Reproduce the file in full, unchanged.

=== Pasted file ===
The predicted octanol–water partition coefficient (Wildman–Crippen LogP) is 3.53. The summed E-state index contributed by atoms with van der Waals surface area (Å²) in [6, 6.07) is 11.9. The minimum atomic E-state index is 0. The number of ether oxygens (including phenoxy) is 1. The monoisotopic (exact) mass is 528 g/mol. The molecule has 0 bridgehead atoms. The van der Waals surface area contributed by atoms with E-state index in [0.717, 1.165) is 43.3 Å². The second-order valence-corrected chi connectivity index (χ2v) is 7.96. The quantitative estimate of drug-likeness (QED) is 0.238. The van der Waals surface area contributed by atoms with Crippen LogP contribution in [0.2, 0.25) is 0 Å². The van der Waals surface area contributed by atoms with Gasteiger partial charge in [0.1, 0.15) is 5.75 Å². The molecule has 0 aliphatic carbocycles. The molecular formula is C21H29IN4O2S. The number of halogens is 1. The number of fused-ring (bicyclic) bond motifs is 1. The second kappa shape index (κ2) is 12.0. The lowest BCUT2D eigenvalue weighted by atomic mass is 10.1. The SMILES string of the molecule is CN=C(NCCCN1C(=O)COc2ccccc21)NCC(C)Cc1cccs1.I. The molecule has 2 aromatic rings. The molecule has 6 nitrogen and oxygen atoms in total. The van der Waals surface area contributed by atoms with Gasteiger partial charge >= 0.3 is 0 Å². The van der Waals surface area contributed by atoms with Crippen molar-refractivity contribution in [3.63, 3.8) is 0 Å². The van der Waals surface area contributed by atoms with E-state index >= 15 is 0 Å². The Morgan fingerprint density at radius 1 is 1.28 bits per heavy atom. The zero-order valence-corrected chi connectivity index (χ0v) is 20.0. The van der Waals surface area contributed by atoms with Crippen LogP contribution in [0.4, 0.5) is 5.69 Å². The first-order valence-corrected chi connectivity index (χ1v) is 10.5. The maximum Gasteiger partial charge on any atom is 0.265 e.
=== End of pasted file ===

The predicted octanol–water partition coefficient (Wildman–Crippen LogP) is 3.53. The summed E-state index contributed by atoms with van der Waals surface area (Å²) in [6, 6.07) is 11.9. The minimum atomic E-state index is 0. The number of ether oxygens (including phenoxy) is 1. The monoisotopic (exact) mass is 528 g/mol. The molecule has 0 bridgehead atoms. The van der Waals surface area contributed by atoms with E-state index in [0.717, 1.165) is 43.3 Å². The second-order valence-corrected chi connectivity index (χ2v) is 7.96. The quantitative estimate of drug-likeness (QED) is 0.238. The van der Waals surface area contributed by atoms with Crippen LogP contribution in [0.2, 0.25) is 0 Å². The van der Waals surface area contributed by atoms with Gasteiger partial charge in [0.1, 0.15) is 5.75 Å². The molecule has 0 aliphatic carbocycles. The molecular formula is C21H29IN4O2S. The number of halogens is 1. The number of fused-ring (bicyclic) bond motifs is 1. The second kappa shape index (κ2) is 12.0. The lowest BCUT2D eigenvalue weighted by atomic mass is 10.1. The SMILES string of the molecule is CN=C(NCCCN1C(=O)COc2ccccc21)NCC(C)Cc1cccs1.I. The molecule has 2 aromatic rings. The molecule has 6 nitrogen and oxygen atoms in total. The van der Waals surface area contributed by atoms with Gasteiger partial charge >= 0.3 is 0 Å². The van der Waals surface area contributed by atoms with Crippen molar-refractivity contribution in [3.63, 3.8) is 0 Å². The van der Waals surface area contributed by atoms with E-state index >= 15 is 0 Å². The Morgan fingerprint density at radius 1 is 1.28 bits per heavy atom. The zero-order valence-corrected chi connectivity index (χ0v) is 20.0. The van der Waals surface area contributed by atoms with Crippen LogP contribution in [0.4, 0.5) is 5.69 Å². The first-order valence-corrected chi connectivity index (χ1v) is 10.5. The maximum Gasteiger partial charge on any atom is 0.265 e.